From Rev. Eric…

April 3, 2024

Is the Easter event an event that happens for you or to you? My guess is some combination of the two; or add another favorite preposition before “you.” I invite you to read one of my favorite Easter poems, “Easter Exultet” by James Broughton:

Shake out your qualms.
Shake up your dreams.
Deepen your roots.
Extend your branches.
Trust deep water
and head for the open,
even if your vision
shipwrecks you.
Quit your addiction
to sneer and complain.
Open a lookout.
Dance on a brink.
Run with your wildfire.
You are closer to glory
leaping an abyss
than upholstering a rut.
Not dawdling.
Not doubting.
Intrepid all the way
Walk toward clarity.
At every crossroad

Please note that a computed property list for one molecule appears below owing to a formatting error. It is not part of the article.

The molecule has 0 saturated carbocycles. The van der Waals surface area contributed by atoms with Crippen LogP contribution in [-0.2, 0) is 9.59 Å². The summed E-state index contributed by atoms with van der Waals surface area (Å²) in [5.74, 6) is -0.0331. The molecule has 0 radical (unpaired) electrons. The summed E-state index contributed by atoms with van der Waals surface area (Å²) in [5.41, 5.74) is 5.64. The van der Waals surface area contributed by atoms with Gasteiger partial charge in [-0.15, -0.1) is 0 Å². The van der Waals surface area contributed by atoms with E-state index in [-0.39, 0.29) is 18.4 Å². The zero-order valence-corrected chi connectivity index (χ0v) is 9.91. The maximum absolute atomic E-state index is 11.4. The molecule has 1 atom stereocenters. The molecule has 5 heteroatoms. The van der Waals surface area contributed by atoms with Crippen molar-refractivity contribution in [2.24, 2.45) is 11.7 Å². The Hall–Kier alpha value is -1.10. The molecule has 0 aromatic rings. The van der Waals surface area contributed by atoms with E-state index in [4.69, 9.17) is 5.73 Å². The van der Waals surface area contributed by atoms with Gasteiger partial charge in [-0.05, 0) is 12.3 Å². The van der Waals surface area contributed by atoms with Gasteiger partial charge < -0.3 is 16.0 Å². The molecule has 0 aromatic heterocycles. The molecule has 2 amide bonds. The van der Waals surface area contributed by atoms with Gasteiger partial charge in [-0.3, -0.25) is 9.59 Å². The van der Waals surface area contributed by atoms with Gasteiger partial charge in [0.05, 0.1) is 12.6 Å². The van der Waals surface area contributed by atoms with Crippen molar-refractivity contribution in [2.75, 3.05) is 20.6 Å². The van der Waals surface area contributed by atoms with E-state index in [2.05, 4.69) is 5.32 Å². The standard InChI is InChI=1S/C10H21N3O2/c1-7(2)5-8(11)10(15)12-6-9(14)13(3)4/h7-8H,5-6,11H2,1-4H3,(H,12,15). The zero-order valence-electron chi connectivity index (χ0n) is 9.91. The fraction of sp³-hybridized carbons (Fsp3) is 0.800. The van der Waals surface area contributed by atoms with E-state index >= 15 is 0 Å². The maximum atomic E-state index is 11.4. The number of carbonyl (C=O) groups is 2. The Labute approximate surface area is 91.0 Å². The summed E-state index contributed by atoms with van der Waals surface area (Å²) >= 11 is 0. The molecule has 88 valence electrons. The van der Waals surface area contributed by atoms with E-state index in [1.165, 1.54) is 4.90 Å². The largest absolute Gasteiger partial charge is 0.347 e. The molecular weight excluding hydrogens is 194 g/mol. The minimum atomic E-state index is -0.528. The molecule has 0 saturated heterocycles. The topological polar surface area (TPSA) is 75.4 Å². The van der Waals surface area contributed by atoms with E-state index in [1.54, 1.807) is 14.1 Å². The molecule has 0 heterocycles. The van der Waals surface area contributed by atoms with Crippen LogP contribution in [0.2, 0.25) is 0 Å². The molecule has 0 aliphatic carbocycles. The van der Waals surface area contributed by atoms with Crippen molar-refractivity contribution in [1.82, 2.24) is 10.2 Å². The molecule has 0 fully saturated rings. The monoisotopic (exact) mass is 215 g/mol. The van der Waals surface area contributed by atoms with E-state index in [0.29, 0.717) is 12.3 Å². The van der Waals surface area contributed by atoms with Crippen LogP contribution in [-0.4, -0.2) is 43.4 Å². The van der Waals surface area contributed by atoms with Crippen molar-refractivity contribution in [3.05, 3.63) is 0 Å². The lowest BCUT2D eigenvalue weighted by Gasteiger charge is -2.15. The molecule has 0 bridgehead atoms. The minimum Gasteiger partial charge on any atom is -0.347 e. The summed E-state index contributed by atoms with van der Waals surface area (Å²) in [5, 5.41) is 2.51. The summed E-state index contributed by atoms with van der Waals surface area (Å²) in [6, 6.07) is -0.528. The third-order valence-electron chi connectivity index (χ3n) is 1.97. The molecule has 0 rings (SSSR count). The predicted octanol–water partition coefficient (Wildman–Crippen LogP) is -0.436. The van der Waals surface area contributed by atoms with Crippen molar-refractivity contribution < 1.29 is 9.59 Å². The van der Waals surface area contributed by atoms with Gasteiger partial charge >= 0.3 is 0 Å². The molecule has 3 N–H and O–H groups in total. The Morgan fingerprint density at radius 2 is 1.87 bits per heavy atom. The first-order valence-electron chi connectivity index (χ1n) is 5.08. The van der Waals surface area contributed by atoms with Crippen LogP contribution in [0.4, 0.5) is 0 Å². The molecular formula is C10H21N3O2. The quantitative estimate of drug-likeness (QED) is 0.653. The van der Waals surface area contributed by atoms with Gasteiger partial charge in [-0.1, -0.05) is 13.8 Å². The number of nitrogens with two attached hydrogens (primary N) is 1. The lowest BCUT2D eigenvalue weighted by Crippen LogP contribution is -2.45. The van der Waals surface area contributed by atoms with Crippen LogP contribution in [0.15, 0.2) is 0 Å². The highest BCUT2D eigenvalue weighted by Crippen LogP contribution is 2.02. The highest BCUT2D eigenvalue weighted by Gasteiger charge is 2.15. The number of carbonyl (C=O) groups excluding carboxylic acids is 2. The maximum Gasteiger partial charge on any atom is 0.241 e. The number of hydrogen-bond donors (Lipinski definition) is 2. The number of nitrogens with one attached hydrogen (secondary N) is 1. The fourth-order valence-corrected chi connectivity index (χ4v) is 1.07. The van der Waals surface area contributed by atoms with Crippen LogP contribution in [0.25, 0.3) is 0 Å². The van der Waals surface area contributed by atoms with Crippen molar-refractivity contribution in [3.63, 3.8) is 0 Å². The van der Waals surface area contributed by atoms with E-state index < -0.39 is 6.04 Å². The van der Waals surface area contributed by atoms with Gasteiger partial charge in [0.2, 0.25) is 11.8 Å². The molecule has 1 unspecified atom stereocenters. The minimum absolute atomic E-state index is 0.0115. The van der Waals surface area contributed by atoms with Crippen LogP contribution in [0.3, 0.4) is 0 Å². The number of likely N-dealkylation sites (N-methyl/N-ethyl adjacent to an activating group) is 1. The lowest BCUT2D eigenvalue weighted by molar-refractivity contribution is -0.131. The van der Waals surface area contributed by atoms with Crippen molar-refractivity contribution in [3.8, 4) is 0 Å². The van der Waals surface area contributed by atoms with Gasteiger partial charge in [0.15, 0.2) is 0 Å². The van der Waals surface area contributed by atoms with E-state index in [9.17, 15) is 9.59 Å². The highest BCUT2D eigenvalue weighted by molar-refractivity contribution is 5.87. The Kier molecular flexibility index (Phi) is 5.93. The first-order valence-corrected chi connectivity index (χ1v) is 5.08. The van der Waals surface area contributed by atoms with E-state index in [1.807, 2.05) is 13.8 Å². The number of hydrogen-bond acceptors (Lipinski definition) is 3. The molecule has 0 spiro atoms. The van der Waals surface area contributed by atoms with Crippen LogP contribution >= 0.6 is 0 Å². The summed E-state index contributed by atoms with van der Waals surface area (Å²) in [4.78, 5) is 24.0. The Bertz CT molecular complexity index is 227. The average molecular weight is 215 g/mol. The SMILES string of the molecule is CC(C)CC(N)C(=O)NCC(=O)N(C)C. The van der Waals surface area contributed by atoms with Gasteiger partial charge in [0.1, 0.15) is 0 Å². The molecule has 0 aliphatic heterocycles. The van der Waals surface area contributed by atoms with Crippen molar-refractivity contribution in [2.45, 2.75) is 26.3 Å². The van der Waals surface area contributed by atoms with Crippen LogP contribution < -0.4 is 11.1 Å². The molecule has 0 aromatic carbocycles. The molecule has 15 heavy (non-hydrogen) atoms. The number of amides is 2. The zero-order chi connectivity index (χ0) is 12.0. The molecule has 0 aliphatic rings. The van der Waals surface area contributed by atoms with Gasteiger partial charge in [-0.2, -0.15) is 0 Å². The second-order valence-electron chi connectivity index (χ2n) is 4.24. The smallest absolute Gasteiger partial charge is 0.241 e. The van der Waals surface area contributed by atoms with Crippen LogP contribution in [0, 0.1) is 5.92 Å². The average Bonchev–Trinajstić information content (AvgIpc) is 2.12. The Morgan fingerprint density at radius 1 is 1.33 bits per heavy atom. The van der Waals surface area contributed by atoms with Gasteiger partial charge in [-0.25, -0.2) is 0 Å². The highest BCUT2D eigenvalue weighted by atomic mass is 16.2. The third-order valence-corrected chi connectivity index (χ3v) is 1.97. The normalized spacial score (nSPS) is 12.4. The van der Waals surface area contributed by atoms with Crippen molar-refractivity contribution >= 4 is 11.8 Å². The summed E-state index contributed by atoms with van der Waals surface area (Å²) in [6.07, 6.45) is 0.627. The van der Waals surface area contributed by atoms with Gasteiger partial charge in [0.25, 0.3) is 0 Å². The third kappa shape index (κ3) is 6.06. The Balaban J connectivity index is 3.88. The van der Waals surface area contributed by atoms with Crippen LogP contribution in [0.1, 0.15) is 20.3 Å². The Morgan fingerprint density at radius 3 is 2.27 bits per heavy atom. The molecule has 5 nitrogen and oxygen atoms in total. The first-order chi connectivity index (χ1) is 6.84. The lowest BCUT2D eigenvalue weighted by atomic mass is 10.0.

be prepared
to bump into wonder.
Only love prevails.
En route to disaster
insist on canticles.
Lift your ineffable
out of the mundane.
Nothing perishes;
nothing survives;
everything transforms!
Honeymoon with Big Joy!

Which line captures your attention and imagination? “Not dawdling” always makes me chuckle. I often used to say, “I am not procrastinating, I am dawdling.” “You are closer to glory / leaping an abyss / than upholstering a rut” strikes as true and offers me encouragement when I reflect upon what I call “my own well-furnished rut.”

I believe the word Easter, like the word faith, should be a verb. We are told that the stone which was rolled in front of the tomb was a very large stone. It follows that God did a fair amount of work to roll the stone back from the tomb. Should we not also do some “work” to make this Easter event a reality in our own lives?

Rev. Eric